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The Littlest Marine
Being short was never a big concern for me because I had never considered it as a disadvantage.
I had always been husky and solidly built in my youth and able to handle any physical confrontations that arose.
That didn’t change when I entered the military. In fact, I flourished in that environment.
Prior to joining the Marines I had spent a short hitch in the Army and dazzled my drill sergeants with high scores on their boot camp physical fitness tests. I did the same in the Marines. However, Marine Corps training differed from the Army. It was more intense and disciplined.
Parris Island MCRD
I am living proof to this fact. I entered the Army at 142 lbs. and graduated recruit training at the same weight. I enlisted in the Marines later at the same 142 lbs. and finished boot camp at 152 lbs. All muscle, no fat. The term which comes to mind now though is “has been”. It seems my girth has undergone some horizontal expansion as I approach retirement age.
While in the Marines I encountered a few situations which required a brute strength solution. My best friend “Wild Will” was a fairly large and powerful individual. We worked out together often. After one grueling work out and 3 mile run we returned to the base gymnasium. Will had tagged me with the handle “Junior” since I was the shortest Marine in the unit. That moniker followed me for a long time.
After cooling down and resting a while, Will began to poke fun of my height, which he often did. Usually I ignored his good natured jabs, but that particular day I was in a cranky, cross mood and I shot back a witty reply about his mother. This was a serious breach of Marine Corps conduct. Chapter 3, Paragraph 6, subsection B in the unofficial Marine Guide states, clearly no Marine can ever insult another Marine's mother. It was on now!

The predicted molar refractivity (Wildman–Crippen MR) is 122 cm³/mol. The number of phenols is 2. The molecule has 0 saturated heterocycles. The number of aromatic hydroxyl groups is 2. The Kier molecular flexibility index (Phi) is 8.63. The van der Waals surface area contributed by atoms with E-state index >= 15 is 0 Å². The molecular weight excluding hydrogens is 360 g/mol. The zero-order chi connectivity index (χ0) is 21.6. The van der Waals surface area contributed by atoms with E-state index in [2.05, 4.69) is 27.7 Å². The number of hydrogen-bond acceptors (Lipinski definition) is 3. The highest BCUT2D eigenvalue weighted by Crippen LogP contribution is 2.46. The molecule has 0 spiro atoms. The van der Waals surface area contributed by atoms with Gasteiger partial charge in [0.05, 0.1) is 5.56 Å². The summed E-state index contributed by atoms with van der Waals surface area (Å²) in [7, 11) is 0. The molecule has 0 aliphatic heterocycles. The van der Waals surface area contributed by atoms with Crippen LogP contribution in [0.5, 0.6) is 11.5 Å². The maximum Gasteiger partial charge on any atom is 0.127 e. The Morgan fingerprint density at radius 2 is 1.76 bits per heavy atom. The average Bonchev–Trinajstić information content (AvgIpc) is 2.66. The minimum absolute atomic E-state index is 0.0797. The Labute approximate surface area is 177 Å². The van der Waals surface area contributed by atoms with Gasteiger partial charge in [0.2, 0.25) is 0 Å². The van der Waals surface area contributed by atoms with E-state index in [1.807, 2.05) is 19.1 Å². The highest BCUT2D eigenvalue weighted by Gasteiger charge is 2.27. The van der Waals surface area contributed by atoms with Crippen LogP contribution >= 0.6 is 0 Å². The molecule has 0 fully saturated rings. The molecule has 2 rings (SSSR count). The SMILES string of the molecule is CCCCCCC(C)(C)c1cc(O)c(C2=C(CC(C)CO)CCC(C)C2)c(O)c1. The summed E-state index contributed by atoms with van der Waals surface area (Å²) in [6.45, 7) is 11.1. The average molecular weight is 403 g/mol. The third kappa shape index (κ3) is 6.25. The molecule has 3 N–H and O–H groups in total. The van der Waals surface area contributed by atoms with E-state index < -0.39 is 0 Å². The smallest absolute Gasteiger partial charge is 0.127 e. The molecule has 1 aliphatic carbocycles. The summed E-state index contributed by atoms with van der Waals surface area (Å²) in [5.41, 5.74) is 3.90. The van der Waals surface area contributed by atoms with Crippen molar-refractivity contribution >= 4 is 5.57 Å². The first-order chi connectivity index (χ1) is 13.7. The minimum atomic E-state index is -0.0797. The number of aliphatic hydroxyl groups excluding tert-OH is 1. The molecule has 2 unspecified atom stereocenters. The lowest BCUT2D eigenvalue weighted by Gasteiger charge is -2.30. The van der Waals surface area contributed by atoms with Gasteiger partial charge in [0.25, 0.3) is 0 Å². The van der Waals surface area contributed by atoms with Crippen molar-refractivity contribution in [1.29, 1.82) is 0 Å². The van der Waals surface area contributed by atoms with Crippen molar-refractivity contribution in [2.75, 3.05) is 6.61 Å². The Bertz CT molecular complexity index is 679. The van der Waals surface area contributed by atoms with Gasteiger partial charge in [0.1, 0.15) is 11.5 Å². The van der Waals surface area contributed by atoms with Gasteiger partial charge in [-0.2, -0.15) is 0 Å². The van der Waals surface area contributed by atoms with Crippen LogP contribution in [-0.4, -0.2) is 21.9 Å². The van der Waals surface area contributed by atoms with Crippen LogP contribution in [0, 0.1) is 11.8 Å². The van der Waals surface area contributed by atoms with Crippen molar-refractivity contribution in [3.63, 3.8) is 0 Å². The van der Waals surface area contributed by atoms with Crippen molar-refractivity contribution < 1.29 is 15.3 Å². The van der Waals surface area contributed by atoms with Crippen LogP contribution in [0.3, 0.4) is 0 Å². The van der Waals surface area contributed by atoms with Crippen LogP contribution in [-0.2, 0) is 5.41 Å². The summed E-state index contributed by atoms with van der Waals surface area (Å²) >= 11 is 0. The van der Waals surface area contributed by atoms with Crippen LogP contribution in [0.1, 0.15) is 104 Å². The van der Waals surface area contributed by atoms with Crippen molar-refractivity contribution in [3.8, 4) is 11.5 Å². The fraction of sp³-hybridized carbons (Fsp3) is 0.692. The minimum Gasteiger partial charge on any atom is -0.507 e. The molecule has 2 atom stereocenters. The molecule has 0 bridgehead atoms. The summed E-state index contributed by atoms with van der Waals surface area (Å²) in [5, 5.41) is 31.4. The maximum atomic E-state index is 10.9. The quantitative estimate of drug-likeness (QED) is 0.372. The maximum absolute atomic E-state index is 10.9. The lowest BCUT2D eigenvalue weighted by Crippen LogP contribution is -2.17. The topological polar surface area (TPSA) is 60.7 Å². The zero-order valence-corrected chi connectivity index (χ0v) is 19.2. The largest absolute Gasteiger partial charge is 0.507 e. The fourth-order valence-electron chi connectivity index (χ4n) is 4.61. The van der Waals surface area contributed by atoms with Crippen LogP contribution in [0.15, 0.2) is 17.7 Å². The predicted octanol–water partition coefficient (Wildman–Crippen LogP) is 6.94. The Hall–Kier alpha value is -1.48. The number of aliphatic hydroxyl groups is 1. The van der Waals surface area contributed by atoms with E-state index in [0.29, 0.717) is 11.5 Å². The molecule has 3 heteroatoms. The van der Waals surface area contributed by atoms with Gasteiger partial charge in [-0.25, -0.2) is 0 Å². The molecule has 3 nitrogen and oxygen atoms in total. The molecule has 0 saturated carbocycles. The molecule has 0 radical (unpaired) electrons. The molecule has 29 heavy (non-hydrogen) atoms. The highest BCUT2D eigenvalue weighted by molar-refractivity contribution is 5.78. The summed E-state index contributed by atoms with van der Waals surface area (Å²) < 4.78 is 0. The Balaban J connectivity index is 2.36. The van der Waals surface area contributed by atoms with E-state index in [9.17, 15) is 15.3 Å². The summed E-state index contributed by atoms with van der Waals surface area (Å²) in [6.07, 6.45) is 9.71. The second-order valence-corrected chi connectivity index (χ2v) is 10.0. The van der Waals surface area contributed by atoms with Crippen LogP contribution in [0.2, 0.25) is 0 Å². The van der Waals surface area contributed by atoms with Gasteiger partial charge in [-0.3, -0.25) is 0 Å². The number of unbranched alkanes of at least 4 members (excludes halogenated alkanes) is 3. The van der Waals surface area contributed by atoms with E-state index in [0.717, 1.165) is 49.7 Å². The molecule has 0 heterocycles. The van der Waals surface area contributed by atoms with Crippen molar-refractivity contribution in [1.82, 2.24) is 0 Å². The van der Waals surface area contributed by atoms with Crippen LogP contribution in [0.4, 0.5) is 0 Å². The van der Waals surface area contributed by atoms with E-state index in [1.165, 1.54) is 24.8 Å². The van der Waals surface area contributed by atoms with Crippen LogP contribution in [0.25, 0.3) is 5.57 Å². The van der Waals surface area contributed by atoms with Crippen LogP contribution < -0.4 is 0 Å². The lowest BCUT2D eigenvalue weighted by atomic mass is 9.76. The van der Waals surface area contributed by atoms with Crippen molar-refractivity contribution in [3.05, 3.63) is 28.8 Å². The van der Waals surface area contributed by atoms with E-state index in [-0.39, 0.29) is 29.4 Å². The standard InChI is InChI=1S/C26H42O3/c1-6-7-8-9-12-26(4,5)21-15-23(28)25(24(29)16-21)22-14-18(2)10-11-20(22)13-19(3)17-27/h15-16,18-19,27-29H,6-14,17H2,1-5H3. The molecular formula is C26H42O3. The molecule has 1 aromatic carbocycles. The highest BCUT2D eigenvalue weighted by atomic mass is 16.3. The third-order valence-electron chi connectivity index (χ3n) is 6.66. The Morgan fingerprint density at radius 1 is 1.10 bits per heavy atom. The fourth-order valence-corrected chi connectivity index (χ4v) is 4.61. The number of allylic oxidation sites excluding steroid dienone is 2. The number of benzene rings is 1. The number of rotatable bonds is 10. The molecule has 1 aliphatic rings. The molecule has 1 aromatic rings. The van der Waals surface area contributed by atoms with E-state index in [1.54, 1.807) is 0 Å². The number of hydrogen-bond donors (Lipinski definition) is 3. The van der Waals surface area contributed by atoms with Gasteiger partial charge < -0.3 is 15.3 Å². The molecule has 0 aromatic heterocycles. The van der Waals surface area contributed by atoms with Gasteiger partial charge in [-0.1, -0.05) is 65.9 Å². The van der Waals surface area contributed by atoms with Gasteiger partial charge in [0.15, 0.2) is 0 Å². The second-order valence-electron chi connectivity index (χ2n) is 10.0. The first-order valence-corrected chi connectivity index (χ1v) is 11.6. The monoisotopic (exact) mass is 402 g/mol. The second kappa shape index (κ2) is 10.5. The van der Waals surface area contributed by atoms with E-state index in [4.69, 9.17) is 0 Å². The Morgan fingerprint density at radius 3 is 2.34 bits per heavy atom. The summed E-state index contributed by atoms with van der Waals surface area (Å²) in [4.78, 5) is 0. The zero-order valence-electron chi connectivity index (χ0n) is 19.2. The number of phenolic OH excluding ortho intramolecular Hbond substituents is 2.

Will challenged me to a wrestling match right then and there. I had seen him wrestle before and no doubt about it, he was good. But I also had done some wrestling on my high school wrestling team and had been deemed as no slouch. This was going to be a real David and Goliath matchup. Other patrons of the gym quickly assembled around to watch the spectacle and bets were made…mostly against me losing.
A toss of the coin decided I was to take bottom position. Someone hollered GO! and the match began. At first we seemed evenly matched but after a few minutes of struggle I had him pinned. See gals…size doesn’t always matter.
But I didn’t always win, especially if I had been drinking. I had a serious drinking problem in those days which I never admitted to. Fortunately, now I no longer have that problem. But during that time Will and I spent a lot of off hours in downtown bars getting a snoot full. I was easy to spot. I was the little guy at the end of the bar with a black eye.
These events took place in my early days as a Marine and I still had my boot camp physique. As years rolled by though, I began to add a few pounds. This was bad career wise as the Marine Corps frowns on obesity.
In fact, they despise it so much; to be promoted to staff NCO a front and side photograph must be submitted along with recommendations. Needless to say, my short, stocky body didn’t look like a picture poster Marine and I was passed over every time. It didn’t matter I had perfect proficiency and conduct marks and a first class physical fitness rating. It all boiled down to the photograph. Apparently the Brass wasn’t too impressed with the photos, but I thought the pictures were cute…well, at least my mom thought so.
So, after being denied promotion several times I decided it was time to seek other employment while still young enough to learn another field of endeavor.
Actually I wish I could have remained in the Marines…but it’s no big deal!